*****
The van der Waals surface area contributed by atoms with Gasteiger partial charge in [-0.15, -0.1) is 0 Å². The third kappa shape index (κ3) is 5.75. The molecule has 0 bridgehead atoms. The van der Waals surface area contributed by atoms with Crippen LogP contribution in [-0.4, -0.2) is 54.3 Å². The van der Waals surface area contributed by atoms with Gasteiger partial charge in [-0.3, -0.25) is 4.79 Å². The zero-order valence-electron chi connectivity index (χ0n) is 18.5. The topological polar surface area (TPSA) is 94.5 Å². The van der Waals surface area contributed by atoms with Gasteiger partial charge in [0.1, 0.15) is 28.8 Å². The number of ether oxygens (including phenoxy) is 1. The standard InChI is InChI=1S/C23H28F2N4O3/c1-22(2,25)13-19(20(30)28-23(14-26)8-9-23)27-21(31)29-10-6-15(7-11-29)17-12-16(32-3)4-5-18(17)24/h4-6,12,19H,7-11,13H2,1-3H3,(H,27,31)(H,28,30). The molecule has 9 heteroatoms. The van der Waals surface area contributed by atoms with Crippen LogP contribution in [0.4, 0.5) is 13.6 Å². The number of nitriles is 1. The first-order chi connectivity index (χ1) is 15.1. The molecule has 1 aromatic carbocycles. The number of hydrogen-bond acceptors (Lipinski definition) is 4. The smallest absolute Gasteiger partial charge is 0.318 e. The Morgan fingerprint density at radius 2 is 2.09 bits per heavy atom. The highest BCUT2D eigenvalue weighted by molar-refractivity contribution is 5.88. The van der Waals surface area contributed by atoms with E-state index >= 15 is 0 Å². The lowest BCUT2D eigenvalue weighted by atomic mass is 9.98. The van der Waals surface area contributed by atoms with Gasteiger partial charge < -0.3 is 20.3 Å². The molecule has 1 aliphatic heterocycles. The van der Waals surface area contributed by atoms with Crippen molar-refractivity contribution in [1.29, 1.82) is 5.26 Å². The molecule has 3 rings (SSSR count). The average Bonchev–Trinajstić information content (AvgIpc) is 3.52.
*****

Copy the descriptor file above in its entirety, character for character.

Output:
The van der Waals surface area contributed by atoms with Gasteiger partial charge in [-0.15, -0.1) is 0 Å². The third kappa shape index (κ3) is 5.75. The molecule has 0 bridgehead atoms. The van der Waals surface area contributed by atoms with Crippen LogP contribution in [-0.4, -0.2) is 54.3 Å². The van der Waals surface area contributed by atoms with Gasteiger partial charge in [-0.3, -0.25) is 4.79 Å². The zero-order valence-electron chi connectivity index (χ0n) is 18.5. The topological polar surface area (TPSA) is 94.5 Å². The van der Waals surface area contributed by atoms with Gasteiger partial charge in [0.1, 0.15) is 28.8 Å². The number of ether oxygens (including phenoxy) is 1. The standard InChI is InChI=1S/C23H28F2N4O3/c1-22(2,25)13-19(20(30)28-23(14-26)8-9-23)27-21(31)29-10-6-15(7-11-29)17-12-16(32-3)4-5-18(17)24/h4-6,12,19H,7-11,13H2,1-3H3,(H,27,31)(H,28,30). The molecule has 9 heteroatoms. The van der Waals surface area contributed by atoms with Crippen LogP contribution in [0.4, 0.5) is 13.6 Å². The number of nitriles is 1. The first-order chi connectivity index (χ1) is 15.1. The molecule has 1 aromatic carbocycles. The number of hydrogen-bond acceptors (Lipinski definition) is 4. The smallest absolute Gasteiger partial charge is 0.318 e. The Morgan fingerprint density at radius 2 is 2.09 bits per heavy atom. The highest BCUT2D eigenvalue weighted by molar-refractivity contribution is 5.88. The van der Waals surface area contributed by atoms with E-state index >= 15 is 0 Å². The lowest BCUT2D eigenvalue weighted by atomic mass is 9.98. The van der Waals surface area contributed by atoms with Gasteiger partial charge < -0.3 is 20.3 Å². The molecule has 1 aliphatic heterocycles. The van der Waals surface area contributed by atoms with Crippen molar-refractivity contribution in [1.29, 1.82) is 5.26 Å². The molecule has 3 rings (SSSR count). The average Bonchev–Trinajstić information content (AvgIpc) is 3.52.